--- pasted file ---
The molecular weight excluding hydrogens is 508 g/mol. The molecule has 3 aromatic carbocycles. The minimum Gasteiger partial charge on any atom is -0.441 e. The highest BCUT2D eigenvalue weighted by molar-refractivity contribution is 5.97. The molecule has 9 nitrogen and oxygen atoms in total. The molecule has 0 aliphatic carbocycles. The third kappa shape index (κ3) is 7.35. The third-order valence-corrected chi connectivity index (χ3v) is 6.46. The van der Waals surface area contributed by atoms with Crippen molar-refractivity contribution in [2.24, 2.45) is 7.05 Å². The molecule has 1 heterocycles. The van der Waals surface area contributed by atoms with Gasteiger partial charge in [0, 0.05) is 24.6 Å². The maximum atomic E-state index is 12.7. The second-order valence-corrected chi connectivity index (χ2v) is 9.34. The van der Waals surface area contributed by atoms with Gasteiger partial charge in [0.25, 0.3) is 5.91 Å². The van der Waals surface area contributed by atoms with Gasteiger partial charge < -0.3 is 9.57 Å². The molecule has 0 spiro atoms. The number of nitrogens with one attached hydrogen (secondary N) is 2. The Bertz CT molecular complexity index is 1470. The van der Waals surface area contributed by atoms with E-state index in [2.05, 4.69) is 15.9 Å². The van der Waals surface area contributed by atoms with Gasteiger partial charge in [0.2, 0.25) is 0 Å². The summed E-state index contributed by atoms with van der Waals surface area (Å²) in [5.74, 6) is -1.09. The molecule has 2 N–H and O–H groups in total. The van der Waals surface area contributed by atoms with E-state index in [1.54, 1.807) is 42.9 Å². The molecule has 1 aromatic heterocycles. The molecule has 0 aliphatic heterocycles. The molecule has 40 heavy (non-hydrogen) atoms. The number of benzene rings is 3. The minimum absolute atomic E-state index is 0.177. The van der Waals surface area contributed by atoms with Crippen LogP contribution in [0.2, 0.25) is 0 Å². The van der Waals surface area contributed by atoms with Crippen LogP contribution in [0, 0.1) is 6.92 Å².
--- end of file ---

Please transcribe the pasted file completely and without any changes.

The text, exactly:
The molecular weight excluding hydrogens is 508 g/mol. The molecule has 3 aromatic carbocycles. The minimum Gasteiger partial charge on any atom is -0.441 e. The highest BCUT2D eigenvalue weighted by molar-refractivity contribution is 5.97. The molecule has 9 nitrogen and oxygen atoms in total. The molecule has 0 aliphatic carbocycles. The third kappa shape index (κ3) is 7.35. The third-order valence-corrected chi connectivity index (χ3v) is 6.46. The van der Waals surface area contributed by atoms with Crippen molar-refractivity contribution in [2.24, 2.45) is 7.05 Å². The molecule has 1 heterocycles. The van der Waals surface area contributed by atoms with Gasteiger partial charge in [0, 0.05) is 24.6 Å². The maximum atomic E-state index is 12.7. The second-order valence-corrected chi connectivity index (χ2v) is 9.34. The van der Waals surface area contributed by atoms with Gasteiger partial charge in [0.25, 0.3) is 5.91 Å². The van der Waals surface area contributed by atoms with Gasteiger partial charge < -0.3 is 9.57 Å². The molecule has 0 spiro atoms. The number of nitrogens with one attached hydrogen (secondary N) is 2. The Bertz CT molecular complexity index is 1470. The van der Waals surface area contributed by atoms with E-state index in [2.05, 4.69) is 15.9 Å². The van der Waals surface area contributed by atoms with Gasteiger partial charge in [0.2, 0.25) is 0 Å². The summed E-state index contributed by atoms with van der Waals surface area (Å²) in [5.74, 6) is -1.09. The molecule has 2 N–H and O–H groups in total. The van der Waals surface area contributed by atoms with E-state index in [1.54, 1.807) is 42.9 Å². The molecule has 1 aromatic heterocycles. The molecule has 0 aliphatic heterocycles. The molecule has 40 heavy (non-hydrogen) atoms. The number of benzene rings is 3. The minimum absolute atomic E-state index is 0.177. The van der Waals surface area contributed by atoms with Crippen LogP contribution in [0.2, 0.25) is 0 Å². The van der Waals surface area contributed by atoms with Crippen LogP contribution in [0, 0.1) is 6.92 Å².